To address these issues, we started a working capital optimisation project in Q2 2019. After a somewhat slow start, I think it is fair to say that we really got it kicking from Q4 2019 and onwards. It has really been an impressive effort by the whole XXL organisation, strongly supported by the owners and the board of directors.
To sum up, the measures we have taken to strengthen our balance sheet are:
- A NOK 400m equity issue in Q4 2019
- A subsequent NOK 100m equity issue in Q1 2020
- Inventory reductions since Q4 2019
- Further NOK 400m equity issue in Q2 2020
- NOK 1.45bn new loan facilities in Q2 2020
We have reduced our purchasing budgets by NOK 1.8bn and reviewed our assortment, and we ran a big Nordic clearance sale in February and March. This boosted our cash generation after a very weak winter sports season, which was helpful when COVID-19 lockdowns kept customers at home and unable to visit stores from March. In our Q2 report, we showed that we have reduced inventories by NOK 1.1bn, helping drive down our net debt to a mere NOK 300m by the end of Q2, versus NOK 2bn a year earlier.
In March, we realised that the COVID-19 pandemic meant we were facing a 'black swan' event. Our first priority was to establish crisis teams to decide on measures deemed necessary to protect the health of our employees. Our second critical priority was the health of XXL itself. Our revenue declined over 20% during the second half of the month. In Austria, a full shutdown forced us to close our stores, and we did not know what would come next in our Nordic home market. Our cash flow projections at the time showed that if we would have been forced to close our Nordic stores, we would have faced a default within weeks, perhaps surviving for a few months if we froze all spending and investments. We temporarily laid off some 1,000 staff and had plans to do more if we faced a full lockdown in the Nordics. We negotiated payment terms with suppliers and landlords. We cut marketing costs. And we secured additional funding and raised new equity capital.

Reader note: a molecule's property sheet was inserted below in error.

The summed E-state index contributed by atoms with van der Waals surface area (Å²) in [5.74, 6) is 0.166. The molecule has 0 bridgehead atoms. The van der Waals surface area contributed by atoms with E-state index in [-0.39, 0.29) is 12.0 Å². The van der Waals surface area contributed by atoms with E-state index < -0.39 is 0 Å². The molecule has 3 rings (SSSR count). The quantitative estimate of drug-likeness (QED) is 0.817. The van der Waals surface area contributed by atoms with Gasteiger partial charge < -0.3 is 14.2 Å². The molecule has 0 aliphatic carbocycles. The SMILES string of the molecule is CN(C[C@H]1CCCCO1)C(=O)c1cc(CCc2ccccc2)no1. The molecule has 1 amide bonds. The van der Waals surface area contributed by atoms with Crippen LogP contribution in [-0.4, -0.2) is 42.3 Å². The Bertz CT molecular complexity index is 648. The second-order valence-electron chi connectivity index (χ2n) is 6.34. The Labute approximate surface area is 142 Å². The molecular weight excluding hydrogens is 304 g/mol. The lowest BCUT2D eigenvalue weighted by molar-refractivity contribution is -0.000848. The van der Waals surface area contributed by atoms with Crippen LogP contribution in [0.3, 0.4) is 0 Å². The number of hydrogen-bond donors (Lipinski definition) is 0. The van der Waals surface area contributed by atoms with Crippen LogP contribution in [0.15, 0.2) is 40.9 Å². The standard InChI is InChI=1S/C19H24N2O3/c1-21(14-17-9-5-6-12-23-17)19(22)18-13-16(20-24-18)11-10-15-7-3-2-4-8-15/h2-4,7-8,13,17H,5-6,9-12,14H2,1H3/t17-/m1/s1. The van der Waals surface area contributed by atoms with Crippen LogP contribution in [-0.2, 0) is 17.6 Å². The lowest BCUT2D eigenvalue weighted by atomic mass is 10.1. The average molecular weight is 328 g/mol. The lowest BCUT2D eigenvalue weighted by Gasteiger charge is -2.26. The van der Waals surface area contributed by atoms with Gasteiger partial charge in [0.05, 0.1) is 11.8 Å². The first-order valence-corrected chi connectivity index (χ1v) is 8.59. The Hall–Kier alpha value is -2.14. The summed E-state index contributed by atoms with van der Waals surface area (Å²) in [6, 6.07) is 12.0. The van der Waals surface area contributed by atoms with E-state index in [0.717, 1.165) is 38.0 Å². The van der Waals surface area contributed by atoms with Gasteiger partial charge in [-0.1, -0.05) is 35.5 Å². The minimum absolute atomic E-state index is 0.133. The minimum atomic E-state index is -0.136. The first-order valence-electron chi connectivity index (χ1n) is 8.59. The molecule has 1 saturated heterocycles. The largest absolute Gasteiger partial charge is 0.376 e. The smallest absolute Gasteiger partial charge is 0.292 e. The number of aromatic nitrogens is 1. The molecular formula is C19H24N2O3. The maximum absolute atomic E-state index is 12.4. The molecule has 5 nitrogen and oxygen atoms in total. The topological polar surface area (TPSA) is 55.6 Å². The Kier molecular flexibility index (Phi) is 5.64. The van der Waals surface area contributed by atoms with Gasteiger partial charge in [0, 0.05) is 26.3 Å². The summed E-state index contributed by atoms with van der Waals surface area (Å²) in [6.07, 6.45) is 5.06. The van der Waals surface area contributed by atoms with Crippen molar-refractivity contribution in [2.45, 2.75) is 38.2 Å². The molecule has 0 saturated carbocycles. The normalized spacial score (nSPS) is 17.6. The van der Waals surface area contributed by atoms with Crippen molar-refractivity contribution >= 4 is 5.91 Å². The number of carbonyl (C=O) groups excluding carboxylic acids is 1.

Was it challenging to align the interests of shareholders and other stakeholders, weighing the costs of diluting shareholders against the benefits of securing financial strength to weather the COVID-19 storm?
Stein: Our shareholders initially wanted to keep a new equity issue as small as possible, of course preferring non-dilutive strengthening of our balance sheet by clearing inventory. But when we found ourselves in the lockdowns of March, it became obvious how quickly the cash burn would drain capital, and we also had to consider the views of our banks, as we had already highlighted a risk of a debt covenant breach in Q4, prior to the COVID-19 outbreak. We had to prioritise ensuring that we had the financial strength to weather whatever pressure COVID-19 would bring to the business. It was a matter of 'safety first'.
It would be a stretch to expect that a proposal to raise another NOK 400m of equity, after having raised NOK 500 the year before, would be popular. But I experienced very strong support from both major shareholders and from our banks. We were in a highly uncertain and challenging situation, and there was general agreement that decisive action was needed. A strong commitment from big shareholders who have been with us for a long time, like Altor, Ferd, Odin Fondene and Arctic, has been very helpful. And our rights issue was oversubscribed.